People’s level of involvement, opinions about the issues and ways to approach to them are diverse. During the 1950’s civil rights movement, many African American leaders had different approaches and perception about their inequality. Furthermore, people participating in animal rights movements are also divided into various groups. These sub-groups result from different approaches and interpretations of the issue. I use the term sectarianism, in which subdivisions occur due to different denominations of the class, region or factions of a political movement, to identify differences within collective identity groups. When looking at the European Union, every member shares some common characteristics, such as geographical region, though they are considered to be separate countries. Social movement about an issue is not performed by a sole identity group but rather though a cooperation with multiple activist groups. Unorganized mass is slow and inefficient; therefore, dividing people into groups enables each cluster to be swift. Multiple groups sharing common interests compete and cooperate to meet common goals. I think people share stronger collective identities for the purpose, rather than identity and belonging to the subdivision group. For instance, when working in an environmental social movement and choosing environmental NGOs to work for, I would join a group that fits my perceptions, characteristics, beliefs, and accessibility, more that joining for the notion of being a part of a group. The problem of collective identity is that it doesn’t have a fixed boundary. For instance, I could belong to a collective identity to share common interests in global environmental protection theory while also belonging to an NGO’s environmental protection theory. It seems like it is a system of chain of command like in the military: soldiers belong to the nation but also to the division or regiment they serve. It is important for people to prioritize their collective identity to decide which collective identity is greater than the other. But in my opinion, collective identity for the macro level is more important.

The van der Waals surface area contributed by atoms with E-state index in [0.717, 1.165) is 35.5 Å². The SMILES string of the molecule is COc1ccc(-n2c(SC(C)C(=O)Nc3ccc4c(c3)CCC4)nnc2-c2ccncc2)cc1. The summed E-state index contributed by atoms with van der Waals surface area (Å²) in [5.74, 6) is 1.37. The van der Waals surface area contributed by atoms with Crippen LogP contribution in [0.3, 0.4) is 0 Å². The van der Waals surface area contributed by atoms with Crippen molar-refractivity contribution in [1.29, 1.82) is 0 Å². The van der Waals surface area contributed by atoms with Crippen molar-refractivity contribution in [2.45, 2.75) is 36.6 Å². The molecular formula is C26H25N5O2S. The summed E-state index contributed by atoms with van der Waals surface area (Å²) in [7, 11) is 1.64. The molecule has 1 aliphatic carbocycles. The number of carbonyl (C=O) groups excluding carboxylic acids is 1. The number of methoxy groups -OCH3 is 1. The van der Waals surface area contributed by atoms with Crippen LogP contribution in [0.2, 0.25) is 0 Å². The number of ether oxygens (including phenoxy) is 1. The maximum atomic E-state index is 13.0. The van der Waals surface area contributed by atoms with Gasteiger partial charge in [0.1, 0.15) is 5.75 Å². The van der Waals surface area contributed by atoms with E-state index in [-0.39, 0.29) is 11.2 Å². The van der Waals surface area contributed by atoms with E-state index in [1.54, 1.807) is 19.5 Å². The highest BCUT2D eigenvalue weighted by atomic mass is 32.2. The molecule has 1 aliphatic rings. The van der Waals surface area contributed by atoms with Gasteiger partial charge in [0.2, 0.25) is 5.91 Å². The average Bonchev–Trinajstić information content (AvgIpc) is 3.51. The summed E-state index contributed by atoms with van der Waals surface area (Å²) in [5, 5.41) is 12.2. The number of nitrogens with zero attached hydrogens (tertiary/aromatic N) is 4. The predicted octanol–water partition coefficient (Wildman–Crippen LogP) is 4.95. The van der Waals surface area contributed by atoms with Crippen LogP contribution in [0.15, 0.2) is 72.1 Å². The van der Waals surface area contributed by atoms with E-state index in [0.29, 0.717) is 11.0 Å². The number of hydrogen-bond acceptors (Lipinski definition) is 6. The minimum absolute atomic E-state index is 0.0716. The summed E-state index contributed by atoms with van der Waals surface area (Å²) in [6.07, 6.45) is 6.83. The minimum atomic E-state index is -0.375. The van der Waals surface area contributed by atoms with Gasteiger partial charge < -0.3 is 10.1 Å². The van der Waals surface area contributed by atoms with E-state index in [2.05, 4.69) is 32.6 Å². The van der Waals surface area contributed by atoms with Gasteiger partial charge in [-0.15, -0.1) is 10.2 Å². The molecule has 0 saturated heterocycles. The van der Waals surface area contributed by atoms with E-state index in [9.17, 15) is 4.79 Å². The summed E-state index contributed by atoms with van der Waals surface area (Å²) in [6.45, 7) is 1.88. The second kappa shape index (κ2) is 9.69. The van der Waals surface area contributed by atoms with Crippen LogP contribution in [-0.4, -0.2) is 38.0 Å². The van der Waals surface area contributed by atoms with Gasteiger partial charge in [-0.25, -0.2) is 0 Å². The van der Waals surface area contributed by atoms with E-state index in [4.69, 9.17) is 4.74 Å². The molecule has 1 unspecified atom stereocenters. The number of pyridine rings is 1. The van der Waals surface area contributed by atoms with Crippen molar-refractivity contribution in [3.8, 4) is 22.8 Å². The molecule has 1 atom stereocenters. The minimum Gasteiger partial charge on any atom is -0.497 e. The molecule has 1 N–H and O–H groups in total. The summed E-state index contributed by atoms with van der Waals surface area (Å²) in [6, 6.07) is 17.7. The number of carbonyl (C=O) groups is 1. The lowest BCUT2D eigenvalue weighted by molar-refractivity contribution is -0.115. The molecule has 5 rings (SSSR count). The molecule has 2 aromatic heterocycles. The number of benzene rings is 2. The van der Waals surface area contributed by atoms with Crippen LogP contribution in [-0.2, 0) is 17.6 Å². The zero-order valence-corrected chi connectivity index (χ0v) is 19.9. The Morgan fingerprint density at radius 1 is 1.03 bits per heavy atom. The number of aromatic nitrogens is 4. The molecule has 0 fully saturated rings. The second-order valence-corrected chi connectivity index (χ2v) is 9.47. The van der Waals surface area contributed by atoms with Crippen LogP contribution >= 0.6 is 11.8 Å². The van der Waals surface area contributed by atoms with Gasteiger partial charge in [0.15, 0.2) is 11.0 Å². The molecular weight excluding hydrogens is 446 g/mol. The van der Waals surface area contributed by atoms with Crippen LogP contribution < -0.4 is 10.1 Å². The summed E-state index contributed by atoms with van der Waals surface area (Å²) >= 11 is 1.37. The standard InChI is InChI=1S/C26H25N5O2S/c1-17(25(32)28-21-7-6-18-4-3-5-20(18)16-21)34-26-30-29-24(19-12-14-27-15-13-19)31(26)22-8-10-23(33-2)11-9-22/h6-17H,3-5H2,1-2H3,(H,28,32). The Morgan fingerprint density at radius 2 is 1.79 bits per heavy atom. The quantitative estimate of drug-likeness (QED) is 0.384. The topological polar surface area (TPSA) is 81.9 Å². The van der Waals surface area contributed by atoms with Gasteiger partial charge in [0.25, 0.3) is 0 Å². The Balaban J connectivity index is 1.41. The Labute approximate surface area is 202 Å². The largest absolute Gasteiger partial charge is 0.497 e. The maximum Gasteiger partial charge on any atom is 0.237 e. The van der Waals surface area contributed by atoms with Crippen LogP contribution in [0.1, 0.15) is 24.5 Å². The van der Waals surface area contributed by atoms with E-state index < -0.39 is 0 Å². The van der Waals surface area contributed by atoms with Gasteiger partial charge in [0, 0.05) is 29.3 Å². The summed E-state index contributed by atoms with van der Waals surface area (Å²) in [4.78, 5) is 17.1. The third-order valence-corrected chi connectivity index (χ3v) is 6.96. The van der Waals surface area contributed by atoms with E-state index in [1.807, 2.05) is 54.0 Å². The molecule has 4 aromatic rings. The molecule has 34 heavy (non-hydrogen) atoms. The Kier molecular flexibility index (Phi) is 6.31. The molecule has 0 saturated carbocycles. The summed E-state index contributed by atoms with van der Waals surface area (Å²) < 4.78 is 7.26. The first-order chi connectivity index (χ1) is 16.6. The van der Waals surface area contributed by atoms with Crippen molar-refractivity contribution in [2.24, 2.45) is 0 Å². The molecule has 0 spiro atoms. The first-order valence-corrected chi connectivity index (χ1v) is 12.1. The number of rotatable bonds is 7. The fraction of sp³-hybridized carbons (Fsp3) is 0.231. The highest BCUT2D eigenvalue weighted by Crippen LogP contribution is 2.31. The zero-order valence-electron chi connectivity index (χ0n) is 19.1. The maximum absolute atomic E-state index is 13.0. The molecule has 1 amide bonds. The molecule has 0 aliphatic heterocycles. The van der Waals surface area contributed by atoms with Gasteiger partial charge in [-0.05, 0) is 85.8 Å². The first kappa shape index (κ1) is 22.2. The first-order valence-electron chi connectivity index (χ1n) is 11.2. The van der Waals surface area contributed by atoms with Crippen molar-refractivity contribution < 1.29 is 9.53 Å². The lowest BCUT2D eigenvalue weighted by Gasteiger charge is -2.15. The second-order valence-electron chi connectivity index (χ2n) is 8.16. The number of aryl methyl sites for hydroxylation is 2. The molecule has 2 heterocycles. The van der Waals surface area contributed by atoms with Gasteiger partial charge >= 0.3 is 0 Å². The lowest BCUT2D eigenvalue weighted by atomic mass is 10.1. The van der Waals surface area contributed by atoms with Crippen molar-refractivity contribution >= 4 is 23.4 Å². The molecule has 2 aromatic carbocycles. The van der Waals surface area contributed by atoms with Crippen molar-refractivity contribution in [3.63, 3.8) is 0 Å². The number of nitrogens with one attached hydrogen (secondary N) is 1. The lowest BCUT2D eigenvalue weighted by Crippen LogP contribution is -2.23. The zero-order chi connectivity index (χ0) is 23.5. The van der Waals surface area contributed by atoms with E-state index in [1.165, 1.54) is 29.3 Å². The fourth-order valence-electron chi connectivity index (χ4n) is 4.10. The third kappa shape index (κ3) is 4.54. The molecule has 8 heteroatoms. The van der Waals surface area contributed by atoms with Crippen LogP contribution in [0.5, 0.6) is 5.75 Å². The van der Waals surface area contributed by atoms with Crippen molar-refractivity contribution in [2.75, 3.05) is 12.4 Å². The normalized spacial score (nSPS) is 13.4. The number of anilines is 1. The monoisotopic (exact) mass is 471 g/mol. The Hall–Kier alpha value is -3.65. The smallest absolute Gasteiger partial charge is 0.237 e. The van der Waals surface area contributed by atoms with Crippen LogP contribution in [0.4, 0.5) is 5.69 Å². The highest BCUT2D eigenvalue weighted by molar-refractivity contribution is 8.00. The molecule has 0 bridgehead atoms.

I think these differences among participants promotes social change. Difference among participants doesn’t always mean conflict or disintegration. It promotes diverse strategies to be used. In military, troops get stronger when infantry, artillery and airforce is combined, rather than having the sole infantry. Everyone has different abilities and backgrounds to be considered. It is true that many social movement groups face conflict with other groups during the process of social change. Although, it is usually not a destructive process, it is a process of adjusting their opinions in order to achieve a collective goal. For example, Malcom X and Martin Luther King Jr. both worked for the civil rights movement, but they had different approaches to accomplish the goal: Malcom X used Islamic influence and ideas compared to Martin Luther King Jr. using a peaceful approach. Their religions, jobs, education, and approaches were different, but they both greatly contributed to the civil rights movement. When we use people with different abilities at the right position, synergies happen and result in a surplus outcome. It shows that differences actually promote diversity of tactics in social movement theory. In Arab Spring, a person only shared the common aspect of being a citizen of an Arab country, but still proved successful movement to create change in society. In Arab Spring, it was very effective that people from various sectors of countries united to protest against the government. If only a portion of people were on strike, it would have been impossible to achieve the victory. It was possible because different participants from different areas paralyzed their country’s system, which caused isolation of the government.